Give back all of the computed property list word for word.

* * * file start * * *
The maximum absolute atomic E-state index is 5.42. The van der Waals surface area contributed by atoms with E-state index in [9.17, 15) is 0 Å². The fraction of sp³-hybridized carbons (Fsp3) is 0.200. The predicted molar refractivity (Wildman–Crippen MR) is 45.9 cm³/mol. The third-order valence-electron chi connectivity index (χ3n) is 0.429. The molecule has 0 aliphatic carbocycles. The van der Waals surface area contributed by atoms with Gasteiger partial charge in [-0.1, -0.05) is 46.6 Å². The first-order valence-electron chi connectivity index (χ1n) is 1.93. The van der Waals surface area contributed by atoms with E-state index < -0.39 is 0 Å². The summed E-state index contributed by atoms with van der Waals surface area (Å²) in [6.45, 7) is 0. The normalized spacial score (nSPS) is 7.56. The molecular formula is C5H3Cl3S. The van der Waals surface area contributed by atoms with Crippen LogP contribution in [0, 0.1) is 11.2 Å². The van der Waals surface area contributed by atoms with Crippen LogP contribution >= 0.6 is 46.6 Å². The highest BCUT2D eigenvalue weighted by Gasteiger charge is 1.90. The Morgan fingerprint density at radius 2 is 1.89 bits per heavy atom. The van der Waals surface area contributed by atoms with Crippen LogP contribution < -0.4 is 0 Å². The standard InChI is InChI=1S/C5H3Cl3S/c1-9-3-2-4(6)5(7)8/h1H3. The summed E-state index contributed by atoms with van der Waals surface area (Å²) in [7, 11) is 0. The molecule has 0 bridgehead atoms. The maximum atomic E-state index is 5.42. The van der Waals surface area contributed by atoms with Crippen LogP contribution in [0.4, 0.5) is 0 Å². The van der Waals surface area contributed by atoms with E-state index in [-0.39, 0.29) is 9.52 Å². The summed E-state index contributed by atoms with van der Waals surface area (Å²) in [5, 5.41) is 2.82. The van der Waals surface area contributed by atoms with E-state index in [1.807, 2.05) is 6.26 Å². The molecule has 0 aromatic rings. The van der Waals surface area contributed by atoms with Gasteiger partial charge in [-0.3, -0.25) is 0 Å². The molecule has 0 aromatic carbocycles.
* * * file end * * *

The maximum absolute atomic E-state index is 5.42. The van der Waals surface area contributed by atoms with E-state index in [9.17, 15) is 0 Å². The fraction of sp³-hybridized carbons (Fsp3) is 0.200. The predicted molar refractivity (Wildman–Crippen MR) is 45.9 cm³/mol. The third-order valence-electron chi connectivity index (χ3n) is 0.429. The molecule has 0 aliphatic carbocycles. The van der Waals surface area contributed by atoms with Gasteiger partial charge in [-0.1, -0.05) is 46.6 Å². The first-order valence-electron chi connectivity index (χ1n) is 1.93. The van der Waals surface area contributed by atoms with E-state index < -0.39 is 0 Å². The summed E-state index contributed by atoms with van der Waals surface area (Å²) in [6.45, 7) is 0. The normalized spacial score (nSPS) is 7.56. The molecular formula is C5H3Cl3S. The van der Waals surface area contributed by atoms with Crippen LogP contribution in [0, 0.1) is 11.2 Å². The van der Waals surface area contributed by atoms with Crippen LogP contribution >= 0.6 is 46.6 Å². The highest BCUT2D eigenvalue weighted by Gasteiger charge is 1.90. The Morgan fingerprint density at radius 2 is 1.89 bits per heavy atom. The van der Waals surface area contributed by atoms with Crippen LogP contribution < -0.4 is 0 Å². The standard InChI is InChI=1S/C5H3Cl3S/c1-9-3-2-4(6)5(7)8/h1H3. The summed E-state index contributed by atoms with van der Waals surface area (Å²) in [7, 11) is 0. The molecule has 0 bridgehead atoms. The maximum atomic E-state index is 5.42. The van der Waals surface area contributed by atoms with Crippen LogP contribution in [0.4, 0.5) is 0 Å². The van der Waals surface area contributed by atoms with E-state index in [-0.39, 0.29) is 9.52 Å². The summed E-state index contributed by atoms with van der Waals surface area (Å²) in [5, 5.41) is 2.82. The van der Waals surface area contributed by atoms with E-state index in [1.807, 2.05) is 6.26 Å². The molecule has 0 aromatic rings. The van der Waals surface area contributed by atoms with Gasteiger partial charge in [-0.3, -0.25) is 0 Å². The molecule has 0 aromatic carbocycles.